Health experts have raised an alarm over increasing cases of premature babies in Kenya.
Figures released by the Ministry of Health (MOH) indicate that of the 1.5 million live-births in Kenya annually, 188 thousand are of babies born too soon (below 37 weeks).
Based on these statistics, one out of every eight children born in the country is premature.
“This is worrying. And it makes Kenya one of the countries with the highest number of pre-term babies,” noted Dr Nicholas Muraguri, Director of Medical Services, during the commemoration of the World Prematurity Day.
Kenya is among the top 15 countries with the highest rate of premature babies worldwide.
He said that complications arising from preterm births were a concern to the ministry as they are currently the leading cause of neonatal mortality (death of children below one month old) in the country.
In Kenya, about 14 thousand pre-term babies lose their lives due to various health complications.
“These children have feeding problems, breathing difficulties and unstable body temperatures. They are also prone to infections due to their low immunity. So they can easily die,” said Dr Rachel Nyamai, Head of the Child Health Unit at the Ministry of Health.
Dr Katema Bizuneh, Unicef Kenya’s chief of health noted that close to 80 per cent of these deaths are largely preventable through low cost interventions that have already been scientifically proven to work effectively.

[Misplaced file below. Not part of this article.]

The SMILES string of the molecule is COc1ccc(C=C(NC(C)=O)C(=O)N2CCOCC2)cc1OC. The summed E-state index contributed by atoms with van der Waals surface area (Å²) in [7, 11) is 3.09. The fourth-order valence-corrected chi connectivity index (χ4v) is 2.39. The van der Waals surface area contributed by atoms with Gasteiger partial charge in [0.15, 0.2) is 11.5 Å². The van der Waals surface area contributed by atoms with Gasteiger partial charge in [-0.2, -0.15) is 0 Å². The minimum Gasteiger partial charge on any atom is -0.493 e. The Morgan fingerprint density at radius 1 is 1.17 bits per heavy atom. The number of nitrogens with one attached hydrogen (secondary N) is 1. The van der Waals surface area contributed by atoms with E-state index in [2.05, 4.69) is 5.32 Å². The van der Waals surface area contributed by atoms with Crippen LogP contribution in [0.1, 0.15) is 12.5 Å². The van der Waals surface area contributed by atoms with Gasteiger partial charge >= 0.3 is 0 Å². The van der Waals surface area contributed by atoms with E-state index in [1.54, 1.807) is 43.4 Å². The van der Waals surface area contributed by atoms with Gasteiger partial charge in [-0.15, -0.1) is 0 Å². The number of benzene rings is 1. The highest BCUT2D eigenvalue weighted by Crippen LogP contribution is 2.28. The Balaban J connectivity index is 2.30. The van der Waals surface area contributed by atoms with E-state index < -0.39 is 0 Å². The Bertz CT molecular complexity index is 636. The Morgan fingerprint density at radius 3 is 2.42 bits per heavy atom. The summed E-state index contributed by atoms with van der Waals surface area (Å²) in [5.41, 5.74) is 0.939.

An example, he states, is the Kangaroo Mother Care (KMC) technique where the tiny infant is held skin-to-skin on the mother’s chest. This keeps the baby warm, facilitates breastfeeding and wards off infection.
“As a result, the baby matures faster and can finally be discharged from the hospital,” said Dr Bizuneh.
The World Health Organisation estimates that the use of KMC can prevent close to 450,000 new-born deaths annually, especially among pre-term babies.
Studies have also shown that the mortality rate for babies who benefit from KMC can be the same or higher than that of premature babies in incubators.
The Ministry of Health is thus promoting the use of this technique, as a low cost intervention that can address the shortage of incubators in most Kenyan health facilities.
Dr Muraguri also called on mothers to complete the recommended four antenatal care visits and deliver at health facilities as this increases their survival chances and that of their babies in case of complications during delivery.